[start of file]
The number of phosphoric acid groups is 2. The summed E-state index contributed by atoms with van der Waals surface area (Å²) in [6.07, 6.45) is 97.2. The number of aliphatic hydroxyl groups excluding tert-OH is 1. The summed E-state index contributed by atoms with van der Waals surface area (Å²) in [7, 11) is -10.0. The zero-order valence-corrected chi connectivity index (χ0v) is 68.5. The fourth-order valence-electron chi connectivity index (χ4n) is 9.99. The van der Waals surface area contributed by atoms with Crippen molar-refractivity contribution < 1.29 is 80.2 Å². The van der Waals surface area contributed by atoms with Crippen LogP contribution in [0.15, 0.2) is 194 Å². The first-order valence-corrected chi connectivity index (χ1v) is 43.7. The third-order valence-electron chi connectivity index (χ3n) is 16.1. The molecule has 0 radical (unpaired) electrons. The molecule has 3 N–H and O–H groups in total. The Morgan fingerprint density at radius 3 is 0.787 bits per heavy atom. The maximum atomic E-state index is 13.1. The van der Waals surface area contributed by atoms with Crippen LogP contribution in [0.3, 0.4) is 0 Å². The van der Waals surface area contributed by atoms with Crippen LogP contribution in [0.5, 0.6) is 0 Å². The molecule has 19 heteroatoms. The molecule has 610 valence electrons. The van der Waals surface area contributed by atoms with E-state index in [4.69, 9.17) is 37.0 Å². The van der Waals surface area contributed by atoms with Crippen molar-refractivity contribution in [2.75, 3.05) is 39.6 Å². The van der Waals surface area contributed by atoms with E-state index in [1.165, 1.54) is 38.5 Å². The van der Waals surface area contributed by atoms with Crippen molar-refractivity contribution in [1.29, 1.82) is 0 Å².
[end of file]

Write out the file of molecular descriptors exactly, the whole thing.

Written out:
The number of phosphoric acid groups is 2. The summed E-state index contributed by atoms with van der Waals surface area (Å²) in [6.07, 6.45) is 97.2. The number of aliphatic hydroxyl groups excluding tert-OH is 1. The summed E-state index contributed by atoms with van der Waals surface area (Å²) in [7, 11) is -10.0. The zero-order valence-corrected chi connectivity index (χ0v) is 68.5. The fourth-order valence-electron chi connectivity index (χ4n) is 9.99. The van der Waals surface area contributed by atoms with Crippen molar-refractivity contribution < 1.29 is 80.2 Å². The van der Waals surface area contributed by atoms with Crippen LogP contribution in [0.15, 0.2) is 194 Å². The first-order valence-corrected chi connectivity index (χ1v) is 43.7. The third-order valence-electron chi connectivity index (χ3n) is 16.1. The molecule has 0 radical (unpaired) electrons. The molecule has 3 N–H and O–H groups in total. The Morgan fingerprint density at radius 3 is 0.787 bits per heavy atom. The maximum atomic E-state index is 13.1. The van der Waals surface area contributed by atoms with Crippen LogP contribution in [0.3, 0.4) is 0 Å². The van der Waals surface area contributed by atoms with Crippen LogP contribution in [0.5, 0.6) is 0 Å². The molecule has 19 heteroatoms. The molecule has 610 valence electrons. The van der Waals surface area contributed by atoms with E-state index in [4.69, 9.17) is 37.0 Å². The van der Waals surface area contributed by atoms with Crippen molar-refractivity contribution in [2.75, 3.05) is 39.6 Å². The van der Waals surface area contributed by atoms with E-state index in [1.165, 1.54) is 38.5 Å². The van der Waals surface area contributed by atoms with Crippen molar-refractivity contribution in [1.29, 1.82) is 0 Å².